Some people like going though life with a paranoid demeanor, jumping at every creak or crack, constantly questioning the intentions of others.
On the flip side, there are those people who prefer to coast on by, never questioning the practices or policies of any authority figure or corporation, always living compulsively, never worrying about what sort of effect their actions may induce.
Food, Inc. is for both of these types of people and everyone in-between.
In this documentary, we hear from farmers and consumers on the practices and mentality that have influenced our everyday eating habits and ,thus, our life in society.
There is truth out there. Unfortunately, even those who know the truth might not value it more than saving $25 a week on groceries.
I knew before viewing this film that corporations were all about turning a profit at whatever expense they could fathom. What really opened my mind was the information as a whole. I had no idea that 4 or 5 food corporations pretty much fed the nation with their products. I didn't know that chickens matured something like 250 times faster with genetic engineering and horrendous living conditions. I didn't know that a child could get E coli from a burger, have to suffer without even being able to drink water, and then die 12 days later.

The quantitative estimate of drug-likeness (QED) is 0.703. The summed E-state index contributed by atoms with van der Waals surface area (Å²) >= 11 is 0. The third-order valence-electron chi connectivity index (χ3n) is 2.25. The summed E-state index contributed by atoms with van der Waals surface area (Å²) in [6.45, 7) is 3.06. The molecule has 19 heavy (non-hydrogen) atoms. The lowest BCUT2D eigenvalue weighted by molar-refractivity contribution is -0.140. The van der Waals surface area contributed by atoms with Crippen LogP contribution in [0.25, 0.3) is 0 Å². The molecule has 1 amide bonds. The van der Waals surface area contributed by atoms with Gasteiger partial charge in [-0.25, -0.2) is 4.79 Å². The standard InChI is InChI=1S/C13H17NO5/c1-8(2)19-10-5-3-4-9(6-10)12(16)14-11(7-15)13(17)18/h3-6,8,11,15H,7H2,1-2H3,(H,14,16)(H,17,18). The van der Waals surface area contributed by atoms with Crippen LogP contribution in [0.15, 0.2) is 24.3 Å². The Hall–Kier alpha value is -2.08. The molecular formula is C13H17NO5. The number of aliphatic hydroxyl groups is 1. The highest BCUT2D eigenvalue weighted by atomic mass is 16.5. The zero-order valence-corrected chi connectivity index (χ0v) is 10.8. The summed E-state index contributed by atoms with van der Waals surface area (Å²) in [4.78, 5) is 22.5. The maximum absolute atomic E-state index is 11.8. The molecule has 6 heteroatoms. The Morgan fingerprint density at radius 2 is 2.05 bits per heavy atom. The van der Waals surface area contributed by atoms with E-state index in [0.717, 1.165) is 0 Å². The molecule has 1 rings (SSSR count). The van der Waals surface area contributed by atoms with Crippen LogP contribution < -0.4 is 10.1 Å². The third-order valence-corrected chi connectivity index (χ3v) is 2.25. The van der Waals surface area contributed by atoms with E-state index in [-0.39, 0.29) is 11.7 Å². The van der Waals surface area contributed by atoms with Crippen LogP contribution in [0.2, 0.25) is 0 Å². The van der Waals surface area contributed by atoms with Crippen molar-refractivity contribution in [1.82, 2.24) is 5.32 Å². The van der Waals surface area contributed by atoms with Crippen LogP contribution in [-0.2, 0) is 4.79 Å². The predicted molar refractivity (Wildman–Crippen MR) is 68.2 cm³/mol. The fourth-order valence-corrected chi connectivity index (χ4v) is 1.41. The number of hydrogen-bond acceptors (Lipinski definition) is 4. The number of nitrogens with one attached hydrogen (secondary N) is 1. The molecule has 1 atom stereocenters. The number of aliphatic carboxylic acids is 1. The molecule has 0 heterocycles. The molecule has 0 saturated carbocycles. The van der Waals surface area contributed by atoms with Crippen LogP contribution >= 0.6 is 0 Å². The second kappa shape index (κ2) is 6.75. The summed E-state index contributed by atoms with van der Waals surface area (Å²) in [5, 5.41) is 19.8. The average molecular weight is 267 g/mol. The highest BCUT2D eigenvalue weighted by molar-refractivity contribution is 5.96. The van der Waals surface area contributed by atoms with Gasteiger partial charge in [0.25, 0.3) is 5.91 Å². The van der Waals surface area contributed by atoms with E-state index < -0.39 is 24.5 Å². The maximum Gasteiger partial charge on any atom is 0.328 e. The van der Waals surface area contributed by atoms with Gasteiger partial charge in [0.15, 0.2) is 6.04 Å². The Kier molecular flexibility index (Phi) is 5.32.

In the past year, I've made a conscious effort to attempt to eat somewhat healthier. I'd been the guy who could eat fast food at least once a day and think everything's going to be fine as long as I play hockey once a week for an hour and a half.
As I've discovered, the healthier I eat, the better I feel. After viewing this film, I'm now ready to take it one step further and support small local farms who treat their customers, product, and the planet with respect. It's a win win situation. I'll feel better. They'll be able to support their family. We'll all be shiny happy people until the meteorite disintegrates the planet.
I'd recommend Food, Inc. to everyone. Ignorance is acceptable to a limit. Stupidity isn't.